The predictive value of PTR in stage IV BC is currently the main subject of four RCTs and supports the non-PTR approach (HR = 1.03). Due to different designs, the two RCTs[29,31] had conflicting conclusions, while one RCT[30] was suspended early due to inadequate enrollment. PTR did not increase survival in patients who responded to front-line chemotherapy, according to the RCT led by Badwe et al.[29]. In contrast, the MF07-01 trial revealed that patients who underwent PTR had a statistically significant increase in survival when PTR was performed prior to systemic therapy[31] [Supplementary Figure 1]. In addition, meta-analyses of the studies revealed a significant improvement in OS after PTR with a high degree of heterogeneity (HR = 0.66, 95%CI: 0.61-0.71; I2 = 87%; P < 0.00001) in observational studies. These findings are well supported by the conclusions of Petrelli and Barni[75], in which they assess the survival rates of stage IV BC patients who received PTR vs those who did not. They examined 15 observational studies and found that PTR improved stage IV BC patients’ survival outcomes (HR = 0.69; 95%CI: 0.63 to 0.77; P < 0.001). Similarly, in another meta-analysis, 28,693 patients in stage IV BC were included in the data from 10 trials, and 52.8% of them underwent PTR. Those patients who underwent PTR had a higher 3-year survival rate (40%) compared to those who did not (22%) (Odd Ratio (OR) 2.32, 95%CI: 2.08-2.6, P < 0.01)[76]. In addition, PTR significantly increased OS according to the results of 30 observational studies combined (HR = 0.65; 95%CI: 0.61-0.70; P < 0.001, I2 = 80%)[77]. Our meta-analysis is different from other published papers as it encompasses RCT in addition to observational studies. Furthermore, we also performed subgroup analysis using other important variables such as bone-only metastasis, visceral metastasis, positive and negative margins, number of metastatic sites and DFS, LRSF, DPFS.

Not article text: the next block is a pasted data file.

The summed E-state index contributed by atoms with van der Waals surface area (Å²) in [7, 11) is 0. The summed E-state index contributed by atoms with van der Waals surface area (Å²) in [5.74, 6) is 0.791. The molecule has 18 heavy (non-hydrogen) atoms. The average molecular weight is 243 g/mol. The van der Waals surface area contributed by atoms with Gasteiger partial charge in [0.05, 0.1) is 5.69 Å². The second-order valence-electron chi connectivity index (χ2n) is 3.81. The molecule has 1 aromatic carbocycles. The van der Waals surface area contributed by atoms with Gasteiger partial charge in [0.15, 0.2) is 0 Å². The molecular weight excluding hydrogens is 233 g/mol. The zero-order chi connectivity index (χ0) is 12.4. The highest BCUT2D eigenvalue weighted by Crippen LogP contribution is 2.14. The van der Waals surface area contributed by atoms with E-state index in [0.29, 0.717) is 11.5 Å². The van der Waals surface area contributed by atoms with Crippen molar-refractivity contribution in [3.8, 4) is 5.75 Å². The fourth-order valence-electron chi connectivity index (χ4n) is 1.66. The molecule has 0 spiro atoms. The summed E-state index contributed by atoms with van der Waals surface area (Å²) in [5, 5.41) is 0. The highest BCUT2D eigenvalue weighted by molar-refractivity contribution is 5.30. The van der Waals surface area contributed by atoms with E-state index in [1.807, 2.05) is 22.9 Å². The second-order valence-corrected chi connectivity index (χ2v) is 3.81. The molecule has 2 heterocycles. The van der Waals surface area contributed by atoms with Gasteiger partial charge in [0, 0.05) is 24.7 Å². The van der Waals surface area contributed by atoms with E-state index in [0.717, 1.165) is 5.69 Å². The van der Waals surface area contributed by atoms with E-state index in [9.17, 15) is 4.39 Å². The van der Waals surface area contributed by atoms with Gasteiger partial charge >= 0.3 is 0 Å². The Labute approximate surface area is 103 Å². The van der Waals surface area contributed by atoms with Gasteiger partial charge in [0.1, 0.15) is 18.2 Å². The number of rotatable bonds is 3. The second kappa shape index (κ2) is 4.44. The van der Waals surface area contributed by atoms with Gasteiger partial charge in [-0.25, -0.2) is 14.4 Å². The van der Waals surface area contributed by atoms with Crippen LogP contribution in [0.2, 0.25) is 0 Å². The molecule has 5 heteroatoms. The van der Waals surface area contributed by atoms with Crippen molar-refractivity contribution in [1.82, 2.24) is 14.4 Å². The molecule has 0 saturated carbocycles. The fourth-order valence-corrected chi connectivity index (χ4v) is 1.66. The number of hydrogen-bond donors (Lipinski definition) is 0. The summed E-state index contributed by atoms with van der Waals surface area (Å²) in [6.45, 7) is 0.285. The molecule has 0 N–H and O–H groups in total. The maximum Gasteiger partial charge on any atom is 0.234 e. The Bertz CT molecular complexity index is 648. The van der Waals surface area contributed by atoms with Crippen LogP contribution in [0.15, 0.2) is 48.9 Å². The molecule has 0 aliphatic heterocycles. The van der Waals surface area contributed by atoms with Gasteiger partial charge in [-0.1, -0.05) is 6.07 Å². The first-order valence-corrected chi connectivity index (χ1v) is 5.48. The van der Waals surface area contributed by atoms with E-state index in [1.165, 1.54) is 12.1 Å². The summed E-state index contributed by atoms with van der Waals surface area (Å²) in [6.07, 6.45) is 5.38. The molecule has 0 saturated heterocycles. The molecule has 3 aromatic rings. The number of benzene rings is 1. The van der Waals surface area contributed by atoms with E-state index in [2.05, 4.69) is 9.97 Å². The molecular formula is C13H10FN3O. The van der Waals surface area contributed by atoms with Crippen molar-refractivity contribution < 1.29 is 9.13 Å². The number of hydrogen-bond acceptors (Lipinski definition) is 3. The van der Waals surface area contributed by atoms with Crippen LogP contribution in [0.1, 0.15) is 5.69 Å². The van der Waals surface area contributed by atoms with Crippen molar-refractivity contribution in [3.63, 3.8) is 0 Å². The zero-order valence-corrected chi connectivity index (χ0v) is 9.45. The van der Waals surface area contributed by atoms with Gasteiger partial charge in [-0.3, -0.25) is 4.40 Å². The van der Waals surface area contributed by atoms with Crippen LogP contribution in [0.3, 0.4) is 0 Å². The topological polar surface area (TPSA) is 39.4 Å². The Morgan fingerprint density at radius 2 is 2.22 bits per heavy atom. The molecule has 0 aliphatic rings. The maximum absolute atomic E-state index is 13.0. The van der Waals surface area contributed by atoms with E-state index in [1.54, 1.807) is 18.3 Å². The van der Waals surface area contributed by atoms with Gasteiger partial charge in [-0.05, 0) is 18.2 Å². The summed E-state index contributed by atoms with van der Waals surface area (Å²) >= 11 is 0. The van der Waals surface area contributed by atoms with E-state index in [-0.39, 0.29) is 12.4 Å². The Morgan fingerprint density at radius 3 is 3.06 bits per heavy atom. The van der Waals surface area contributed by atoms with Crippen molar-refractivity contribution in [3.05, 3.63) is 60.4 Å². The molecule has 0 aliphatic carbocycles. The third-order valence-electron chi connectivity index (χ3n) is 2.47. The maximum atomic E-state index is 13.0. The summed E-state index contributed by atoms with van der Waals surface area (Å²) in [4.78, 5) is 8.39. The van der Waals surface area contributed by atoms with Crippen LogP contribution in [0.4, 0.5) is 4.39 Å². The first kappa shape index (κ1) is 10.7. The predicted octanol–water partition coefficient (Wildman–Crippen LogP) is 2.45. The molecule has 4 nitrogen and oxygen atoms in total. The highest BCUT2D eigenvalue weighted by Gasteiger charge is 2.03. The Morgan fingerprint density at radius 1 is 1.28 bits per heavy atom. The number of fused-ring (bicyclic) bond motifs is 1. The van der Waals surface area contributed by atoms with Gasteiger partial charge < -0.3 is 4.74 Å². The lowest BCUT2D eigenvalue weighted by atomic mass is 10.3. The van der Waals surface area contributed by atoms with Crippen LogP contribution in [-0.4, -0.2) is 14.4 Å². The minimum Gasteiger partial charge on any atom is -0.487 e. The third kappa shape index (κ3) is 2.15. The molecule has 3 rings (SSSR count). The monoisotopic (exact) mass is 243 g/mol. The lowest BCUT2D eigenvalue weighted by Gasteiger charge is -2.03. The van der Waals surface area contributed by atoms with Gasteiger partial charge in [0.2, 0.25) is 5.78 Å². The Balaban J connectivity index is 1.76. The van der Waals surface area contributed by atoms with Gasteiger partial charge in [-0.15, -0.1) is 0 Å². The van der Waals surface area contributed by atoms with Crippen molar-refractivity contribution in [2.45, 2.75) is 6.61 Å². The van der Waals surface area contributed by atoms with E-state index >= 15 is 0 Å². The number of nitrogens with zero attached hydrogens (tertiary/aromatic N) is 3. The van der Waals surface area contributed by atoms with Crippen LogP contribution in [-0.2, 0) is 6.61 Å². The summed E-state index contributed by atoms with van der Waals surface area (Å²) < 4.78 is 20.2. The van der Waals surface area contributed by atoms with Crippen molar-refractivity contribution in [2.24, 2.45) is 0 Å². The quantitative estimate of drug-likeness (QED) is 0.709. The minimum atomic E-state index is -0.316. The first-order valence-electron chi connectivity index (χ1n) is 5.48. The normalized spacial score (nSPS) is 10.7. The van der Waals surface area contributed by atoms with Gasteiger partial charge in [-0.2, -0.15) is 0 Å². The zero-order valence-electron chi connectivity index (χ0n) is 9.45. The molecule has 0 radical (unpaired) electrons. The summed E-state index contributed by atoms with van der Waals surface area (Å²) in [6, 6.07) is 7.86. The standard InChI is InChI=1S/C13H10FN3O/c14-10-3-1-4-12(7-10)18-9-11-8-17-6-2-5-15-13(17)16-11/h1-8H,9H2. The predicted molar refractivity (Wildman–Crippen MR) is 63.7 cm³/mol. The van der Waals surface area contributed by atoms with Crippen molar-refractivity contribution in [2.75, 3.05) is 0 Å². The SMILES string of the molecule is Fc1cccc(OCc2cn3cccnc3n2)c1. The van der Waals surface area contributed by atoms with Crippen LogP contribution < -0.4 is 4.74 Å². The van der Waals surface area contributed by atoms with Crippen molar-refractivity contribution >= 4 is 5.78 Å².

In the present study, subgroup analysis showed PTR in patients with bone metastasis (HR = 0.83, 95%CI: 0.68-1.01;P = 0.01; I2 = 56%), with one metastatic site (HR = 0.75, 95%CI: 0.63-0.59; P = 0.006; I2 = 62%), but no benefit has been found concerning the resection margins, positive margins (HR = 0.84, 95%CI: 0.67-1.06, P = 0.07; I2 = 61%) or negative margins (HR = 0.61, 95%CI: 0.59-0.63, P = 1.00; I2 = 0%) and > 1 metastatic sites (HR = 1.17, 95%CI: 0.70-7.95; P = 0.02; I2 = 61%). These findings are well supported by the conclusions of Pathy et al.[45], in which patients with positive margins did not benefit from resection in terms of OS. Similar results were discovered by Rapiti et al.[33]. If surgery can offer advantages, then this raises the subsequent question: which type of surgery might be more beneficial, mastectomy or conserving surgery? Finally, there is still disagreement regarding the ideal timing of surgery in relation to neoadjuvant therapy. These issues merit further investigation in subsequent prospective trials but fall outside the scope of this meta-analysis.

In the current study, another subgroup analysis was also performed for PFS, DPFS and LPFS and revealed that, overall, there was a non-significant relationship (HR = 0.49, 95%CI: 0.32-0.75; P < 0.00001; I2 = 90%), which are well supported by the subgroup analysis findings of Mohanty et al.[78].